Friday, May 23, 2014

Skin Deep by Neal. F Litherland

When Roxy comes to Mal, she brings trouble. That’s ok – trouble, fighting of evil and protecting the innocent is what Mal does

There may be demons in this terrible, corrupt world – but there are also rules.

This could make a fascinating chapter in an excellent book.

We have angels and demons, monsters and corruption all displayed in really excellently artistic terms. We have hints of a world full of possibilities of redemption and damnation, temptation, fallen angels and suggestions of epic conflict. We’ve also got some other traditions peaking round the side suggesting a world that is much wider and broader than first appears.

The main character, Mal, is an excellently grizzled, hard, crusty hard boiled protagonist. It’s obvious what he is from the very beginning, but part of me always appreciates angelic forces in the guise of hard bitten, cynical, rough veterans with a huge grumpy grudge against everything (even if I do kind of picture a winged figure shaking his fist out the window yelling at demons to get off his lawn).

It’s all written in a style that you’ll either love or hate. A classic film noir, dark and full of hard boiled monologue and gloriously over the top elaborate descriptions starring some of the most dramatic metaphors possible. It’s gritty and dark and grim displaying these broken neighbourhoods and dark establishments with excellent detail and atmosphere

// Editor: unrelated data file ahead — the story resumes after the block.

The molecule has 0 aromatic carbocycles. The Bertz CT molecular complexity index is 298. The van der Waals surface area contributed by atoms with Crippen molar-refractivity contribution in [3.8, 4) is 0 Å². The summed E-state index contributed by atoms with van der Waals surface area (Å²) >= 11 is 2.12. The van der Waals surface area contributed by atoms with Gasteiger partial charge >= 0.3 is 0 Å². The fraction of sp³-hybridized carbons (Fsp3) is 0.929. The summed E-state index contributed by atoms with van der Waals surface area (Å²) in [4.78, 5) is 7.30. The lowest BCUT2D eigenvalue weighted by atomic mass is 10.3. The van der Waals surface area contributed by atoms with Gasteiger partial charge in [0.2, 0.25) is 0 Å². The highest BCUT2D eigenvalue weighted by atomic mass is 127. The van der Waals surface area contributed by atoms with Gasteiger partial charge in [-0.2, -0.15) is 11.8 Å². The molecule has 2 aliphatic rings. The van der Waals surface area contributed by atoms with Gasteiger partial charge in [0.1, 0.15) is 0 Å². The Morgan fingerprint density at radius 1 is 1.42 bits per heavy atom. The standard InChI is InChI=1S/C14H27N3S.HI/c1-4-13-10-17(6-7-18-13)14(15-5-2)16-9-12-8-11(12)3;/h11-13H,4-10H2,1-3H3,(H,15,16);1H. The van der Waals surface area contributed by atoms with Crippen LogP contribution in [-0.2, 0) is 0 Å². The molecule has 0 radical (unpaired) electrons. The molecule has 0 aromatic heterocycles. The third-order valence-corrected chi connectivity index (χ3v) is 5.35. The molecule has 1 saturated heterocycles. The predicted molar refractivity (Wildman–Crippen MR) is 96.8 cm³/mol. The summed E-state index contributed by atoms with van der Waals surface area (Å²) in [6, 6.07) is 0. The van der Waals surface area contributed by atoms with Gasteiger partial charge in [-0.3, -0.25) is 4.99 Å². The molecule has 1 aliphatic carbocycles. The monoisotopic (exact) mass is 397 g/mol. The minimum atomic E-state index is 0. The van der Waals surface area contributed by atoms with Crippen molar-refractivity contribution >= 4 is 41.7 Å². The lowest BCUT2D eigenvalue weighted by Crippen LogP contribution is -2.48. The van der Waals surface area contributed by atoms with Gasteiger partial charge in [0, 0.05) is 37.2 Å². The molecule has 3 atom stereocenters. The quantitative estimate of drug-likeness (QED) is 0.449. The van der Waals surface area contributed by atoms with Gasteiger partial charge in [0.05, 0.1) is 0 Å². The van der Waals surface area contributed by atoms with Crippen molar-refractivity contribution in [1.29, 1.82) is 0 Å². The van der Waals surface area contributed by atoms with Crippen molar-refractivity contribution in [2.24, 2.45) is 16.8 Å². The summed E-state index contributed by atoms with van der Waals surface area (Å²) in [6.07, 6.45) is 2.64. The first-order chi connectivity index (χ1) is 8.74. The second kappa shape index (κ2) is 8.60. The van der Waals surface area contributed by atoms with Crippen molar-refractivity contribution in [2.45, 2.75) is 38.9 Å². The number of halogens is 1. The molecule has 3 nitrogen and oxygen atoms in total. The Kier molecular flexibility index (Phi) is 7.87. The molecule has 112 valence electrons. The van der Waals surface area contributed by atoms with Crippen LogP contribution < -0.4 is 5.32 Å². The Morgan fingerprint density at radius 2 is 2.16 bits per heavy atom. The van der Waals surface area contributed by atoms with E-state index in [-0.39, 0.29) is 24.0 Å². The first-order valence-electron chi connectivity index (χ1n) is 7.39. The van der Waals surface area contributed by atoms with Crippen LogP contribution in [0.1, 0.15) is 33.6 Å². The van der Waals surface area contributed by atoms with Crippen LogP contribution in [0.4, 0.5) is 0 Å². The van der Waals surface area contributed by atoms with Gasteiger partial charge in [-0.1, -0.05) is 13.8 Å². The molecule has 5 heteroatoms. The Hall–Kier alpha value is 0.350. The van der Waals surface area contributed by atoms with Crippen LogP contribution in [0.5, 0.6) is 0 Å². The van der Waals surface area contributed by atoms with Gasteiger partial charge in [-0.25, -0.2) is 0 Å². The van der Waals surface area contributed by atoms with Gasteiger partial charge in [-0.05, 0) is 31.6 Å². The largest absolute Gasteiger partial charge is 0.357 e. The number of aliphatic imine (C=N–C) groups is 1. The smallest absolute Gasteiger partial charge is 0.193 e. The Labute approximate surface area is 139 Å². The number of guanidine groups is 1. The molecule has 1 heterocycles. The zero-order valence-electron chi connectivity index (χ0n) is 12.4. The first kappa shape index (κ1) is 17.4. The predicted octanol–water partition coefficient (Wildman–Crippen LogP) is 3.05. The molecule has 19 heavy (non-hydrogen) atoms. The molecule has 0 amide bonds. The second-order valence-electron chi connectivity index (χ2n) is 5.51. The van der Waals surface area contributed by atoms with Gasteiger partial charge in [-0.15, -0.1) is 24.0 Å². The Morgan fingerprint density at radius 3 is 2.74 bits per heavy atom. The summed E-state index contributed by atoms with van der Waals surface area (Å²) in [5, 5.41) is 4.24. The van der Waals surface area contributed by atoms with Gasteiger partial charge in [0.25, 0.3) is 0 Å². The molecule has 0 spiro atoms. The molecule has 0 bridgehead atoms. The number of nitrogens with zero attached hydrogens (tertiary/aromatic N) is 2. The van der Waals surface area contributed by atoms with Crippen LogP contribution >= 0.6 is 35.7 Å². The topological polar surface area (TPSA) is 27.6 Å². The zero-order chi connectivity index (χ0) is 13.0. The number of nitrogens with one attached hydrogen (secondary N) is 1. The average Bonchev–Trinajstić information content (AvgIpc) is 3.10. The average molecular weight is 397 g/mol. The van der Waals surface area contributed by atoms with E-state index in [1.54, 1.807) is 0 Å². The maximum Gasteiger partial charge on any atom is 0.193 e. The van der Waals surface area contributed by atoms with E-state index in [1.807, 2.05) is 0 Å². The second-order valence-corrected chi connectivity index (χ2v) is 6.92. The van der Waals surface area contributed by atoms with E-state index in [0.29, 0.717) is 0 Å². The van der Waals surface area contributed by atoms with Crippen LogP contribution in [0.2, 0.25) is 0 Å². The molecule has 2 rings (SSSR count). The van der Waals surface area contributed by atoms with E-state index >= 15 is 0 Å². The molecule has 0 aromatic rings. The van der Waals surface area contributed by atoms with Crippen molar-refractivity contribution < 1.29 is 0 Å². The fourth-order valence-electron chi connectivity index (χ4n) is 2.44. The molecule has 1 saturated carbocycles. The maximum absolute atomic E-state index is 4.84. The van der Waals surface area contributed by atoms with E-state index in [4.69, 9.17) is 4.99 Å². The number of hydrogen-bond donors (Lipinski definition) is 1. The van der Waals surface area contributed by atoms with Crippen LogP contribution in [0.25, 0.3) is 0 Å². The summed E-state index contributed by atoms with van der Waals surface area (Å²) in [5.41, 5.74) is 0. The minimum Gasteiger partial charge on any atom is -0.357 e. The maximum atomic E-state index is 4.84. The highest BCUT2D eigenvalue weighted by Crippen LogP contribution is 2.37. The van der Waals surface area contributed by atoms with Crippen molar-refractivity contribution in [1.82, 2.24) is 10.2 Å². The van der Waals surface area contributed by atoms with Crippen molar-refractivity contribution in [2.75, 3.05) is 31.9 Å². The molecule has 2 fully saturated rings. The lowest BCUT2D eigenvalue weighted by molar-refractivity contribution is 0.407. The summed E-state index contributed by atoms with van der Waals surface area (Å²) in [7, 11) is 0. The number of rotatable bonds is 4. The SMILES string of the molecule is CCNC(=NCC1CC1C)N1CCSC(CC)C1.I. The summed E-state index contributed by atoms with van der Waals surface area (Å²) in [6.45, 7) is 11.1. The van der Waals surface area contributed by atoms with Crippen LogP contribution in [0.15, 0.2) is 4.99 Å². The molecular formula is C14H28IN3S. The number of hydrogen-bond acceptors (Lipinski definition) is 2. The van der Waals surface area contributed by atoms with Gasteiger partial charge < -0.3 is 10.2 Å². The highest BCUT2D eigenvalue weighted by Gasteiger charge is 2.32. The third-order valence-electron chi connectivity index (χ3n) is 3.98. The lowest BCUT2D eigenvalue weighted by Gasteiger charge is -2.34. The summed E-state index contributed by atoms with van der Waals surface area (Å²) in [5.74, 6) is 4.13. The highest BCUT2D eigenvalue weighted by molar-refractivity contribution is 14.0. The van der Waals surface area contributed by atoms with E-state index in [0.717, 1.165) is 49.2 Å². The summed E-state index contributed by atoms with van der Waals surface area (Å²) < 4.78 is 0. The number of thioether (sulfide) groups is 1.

Is it overdone? Well the whole style is overdone. It’s meant to be overdone. It’s meant to be dark and awful and dramatic and slightly cheesy. Maybe more than slightly. And yes, maybe it does go a trifle over the top in places, but it is a style I like.

And the basic plot is a decent one, it lets a lot of the world be seen – the seeking redemption, evil not wanting to let go and the various powers in play in the battle between good and evil.

It’s a pretty excellent chapter

It is not a book. Or even a short story. Especially when you consider that the highly descriptive style uses a lot of word count and that this included a sex scene and a fight scene – both word devourers. My app puts this book at 23 pages (included usual preamble cover page). There’s less than 30 minutes reading here. I've read longer menus.

If it were a very short story in an anthology, a teaser at the end of another book, I may be intrigued to go check out the author and see if there’s a series attached. I still might. But as a stand alone “book” I just don’t see the point of acquisition; it doesn’t even introduce a series, it hints at one. It shows off the author’s style – but on its own I don’t see why anyone would go out and buy this short story-ette.

I think it’s a bit lost – it needs to be part of a larger story or at least in an anthology. For what it is, it’s great – but what it is isn’t very much.